Why Artificial Sweeteners May Not Be Good For You
1. They may make you gain weight.
Since artificial sweeteners have no calories, it seems that they would help us lose weight. Some studies have found, though, that they affect the body’s ability to figure out just how many calories we’ve consumed.
In a 2008 study, for example, participants took sips of water sweetened with sugar or sucralose. Sugar lit up those regions in the brain associated with reward, but sucralose didn’t. In other words, sucralose wasn’t as satisfying and actually caused the brain to continue to seek out more sweet things.
In real life, that could mean that after consuming a diet soda, you feel more like eating something else that’s sweet, like a piece of cake or cookie, than you would have had you consumed something with real sugar.
That could result in weight gain, rather than loss.
2. They make you crave more sugar.
Remember what we said about saccharin being 300 times as sweet as sugar?
That means that manufacturers can use much less to create the same level of sweetness in products, which saves them money.
It also means that products sweetened with artificial sweeteners tend to taste sweeter than those sweetened with real sugar.
Dr. David Ludwig, obesity and weight-loss specialist at Boston Children’s Hospital, told Harvard Health: “Non-nutritive sweeteners are far more potent than table sugar and high-fructose corn syrup. A minuscule amount produces a sweet taste comparable to that of sugar, without comparable calories. Overstimulation of sugar receptors from frequent use of these hyper-intense sweeteners may limit tolerance for more complex tastes.”
As you consume more foods and beverages sweetened with sugar substitutes, you train your brain to crave more and more sweetness, which can encourage a sugar addiction.
3. They may increase the risk of diabetes.
Artificial sweeteners were once thought to be miracle products for those with diabetes. Finally, people with the disease could enjoy something sweet without spiking blood sugar levels.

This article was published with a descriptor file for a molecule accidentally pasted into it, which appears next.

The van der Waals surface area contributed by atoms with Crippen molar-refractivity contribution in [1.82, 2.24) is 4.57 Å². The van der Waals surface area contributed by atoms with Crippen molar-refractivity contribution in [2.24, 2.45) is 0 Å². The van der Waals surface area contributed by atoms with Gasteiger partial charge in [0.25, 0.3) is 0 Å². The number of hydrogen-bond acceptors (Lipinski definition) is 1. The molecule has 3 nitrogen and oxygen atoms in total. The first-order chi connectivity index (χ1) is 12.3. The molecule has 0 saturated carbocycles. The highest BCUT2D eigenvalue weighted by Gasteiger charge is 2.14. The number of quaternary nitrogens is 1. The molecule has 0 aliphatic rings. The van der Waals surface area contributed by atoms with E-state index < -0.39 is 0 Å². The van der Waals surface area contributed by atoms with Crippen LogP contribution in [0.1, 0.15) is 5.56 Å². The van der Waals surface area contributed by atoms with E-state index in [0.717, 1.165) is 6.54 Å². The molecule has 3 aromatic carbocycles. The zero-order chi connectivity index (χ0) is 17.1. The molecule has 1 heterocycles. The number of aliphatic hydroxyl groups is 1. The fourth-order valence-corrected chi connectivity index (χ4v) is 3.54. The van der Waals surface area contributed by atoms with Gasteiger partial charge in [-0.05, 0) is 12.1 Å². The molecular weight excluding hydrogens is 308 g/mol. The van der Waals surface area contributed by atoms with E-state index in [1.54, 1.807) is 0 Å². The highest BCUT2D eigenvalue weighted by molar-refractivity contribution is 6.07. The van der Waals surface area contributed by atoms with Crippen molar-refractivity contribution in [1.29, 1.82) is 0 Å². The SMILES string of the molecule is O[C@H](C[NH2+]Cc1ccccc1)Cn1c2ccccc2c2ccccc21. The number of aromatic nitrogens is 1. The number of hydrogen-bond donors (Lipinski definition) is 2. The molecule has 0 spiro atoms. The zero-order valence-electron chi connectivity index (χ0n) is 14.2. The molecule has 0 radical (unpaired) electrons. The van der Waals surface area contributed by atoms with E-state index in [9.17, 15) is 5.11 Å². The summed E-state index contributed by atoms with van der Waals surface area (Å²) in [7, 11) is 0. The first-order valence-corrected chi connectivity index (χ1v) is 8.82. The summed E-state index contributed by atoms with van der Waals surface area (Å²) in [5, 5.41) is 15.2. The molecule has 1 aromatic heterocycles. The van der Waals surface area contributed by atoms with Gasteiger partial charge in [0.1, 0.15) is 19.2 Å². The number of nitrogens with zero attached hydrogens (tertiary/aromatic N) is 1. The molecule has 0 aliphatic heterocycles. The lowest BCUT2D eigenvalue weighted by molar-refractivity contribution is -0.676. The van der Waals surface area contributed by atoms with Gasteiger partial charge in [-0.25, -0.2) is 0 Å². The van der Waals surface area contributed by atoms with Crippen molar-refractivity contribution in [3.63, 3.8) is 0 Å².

Unfortunately, later studies showed that it wasn’t so simple. In a 2014 study, researchers found that artificial sweeteners like saccharin, sucralose, and aspartame could encourage metabolic changes similar to those found in pre-diabetes.
Participants getting the sugar substitutes developed an intolerance to glucose — a condition that results in higher than normal blood glucose levels, the hallmark of diabetes. Earlier studies showed similar results—saccharin-sweetened yogurt produced higher blood sugar levels than did the same yogurt sweetened with glucose.
4. They mess with your microbiome.
We’re learning more every day about the delicate balance of good and bad bacteria in the gut—something we call the “microbiome.” It’s like a little community in there, and the more good bacteria, the better.
How well we are able to digest and get energy from our food is partly determined by this community of microbes in the digestive tract . Unfortunately, it seems that artificial sweeteners can disrupt that community. Studies show that they alter the population of bacteria in our intestines, enhancing the populations of those bacteria that turn food into fat.
The result? Weight gain, high blood sugar levels, and an increased risk of liver and heart disease.
5. They affect hormonal balance.
Studies in humans have found that artificial sweeteners cause changes in the release of a variety of hormones. This is a complicated area of study and scientists haven’t figured it all out yet, but they do know that eating sweet foods causes the body to release insulin, which then helps process and absorb the sugar.
Artificial sweeteners are believed to interfere with this system, causing gradual changes that can negatively affect our health. In one study, researchers found that sugar substitutes affected a hormone called GLP-1. This hormone is involved in controlling blood sugar and helping you to feel full.
Scientists believe these changes may be partially why acesulfame and others can actually lead to diabetes and weight gain.